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Mercury: on its way out

EurEau welcomes the news from the Trilogue today, agreeing to ban mercury in dental amalgam from January 2025. As mercury-free dental filling materials have already been available on the market for many years and are often cheaper than dental amalgam, we hope that Member States will not make use of the temporary derogation offered by the compromise text.

Amalgam is one of the most important sources of mercury in our surface waters and must be phased out quickly. The urgency is exacerbated by the long life span of amalgam fillings meaning that mercury will leach into the environment long after the ban has entered into force.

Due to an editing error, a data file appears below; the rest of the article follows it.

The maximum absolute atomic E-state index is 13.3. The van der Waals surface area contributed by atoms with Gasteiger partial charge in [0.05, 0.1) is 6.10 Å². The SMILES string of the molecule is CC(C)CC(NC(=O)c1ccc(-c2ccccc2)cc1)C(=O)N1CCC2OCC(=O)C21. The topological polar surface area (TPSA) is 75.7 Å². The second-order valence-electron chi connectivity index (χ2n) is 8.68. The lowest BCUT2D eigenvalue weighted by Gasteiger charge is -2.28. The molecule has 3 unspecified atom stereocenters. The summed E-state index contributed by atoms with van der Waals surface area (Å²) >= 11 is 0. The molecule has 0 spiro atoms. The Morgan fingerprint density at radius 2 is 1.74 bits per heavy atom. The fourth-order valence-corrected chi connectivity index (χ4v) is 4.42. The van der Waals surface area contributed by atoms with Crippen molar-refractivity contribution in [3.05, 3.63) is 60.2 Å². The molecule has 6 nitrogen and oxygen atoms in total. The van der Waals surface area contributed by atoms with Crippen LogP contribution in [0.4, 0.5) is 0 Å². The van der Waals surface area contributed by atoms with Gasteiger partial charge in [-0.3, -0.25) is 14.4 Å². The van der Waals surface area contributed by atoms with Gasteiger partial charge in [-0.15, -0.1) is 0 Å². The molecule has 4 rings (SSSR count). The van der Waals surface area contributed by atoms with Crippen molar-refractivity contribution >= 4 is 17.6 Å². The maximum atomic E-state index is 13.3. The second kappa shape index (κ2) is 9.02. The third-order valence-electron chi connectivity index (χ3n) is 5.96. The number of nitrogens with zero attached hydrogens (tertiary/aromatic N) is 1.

This ban will also contribute to the circular economy as reduced amounts of mercury in treated urban wastewater will lead to greater potential for water reuse in agricultural irrigation and for sludge from wastewater treatment.

Mercury is a persistent, bio-accumulative and toxic substance that has been identified as a priority hazardous substance in the Water Framework Directive. For this reason, Directive 2008/105/EC (the Environmental Quality Standards Directive) sets Environmental Quality Standards for mercury, to protect the aquatic environment and human health. Mercury prevalence in the environment is the single most common reason as to why Europe’s surface water bodies do not achieve good chemical status.

This ban marks a major step forward in meeting the EU’s Green Deal goals, the Chemicals Strategy for Sustainability and the Zero Pollution Action Plan.

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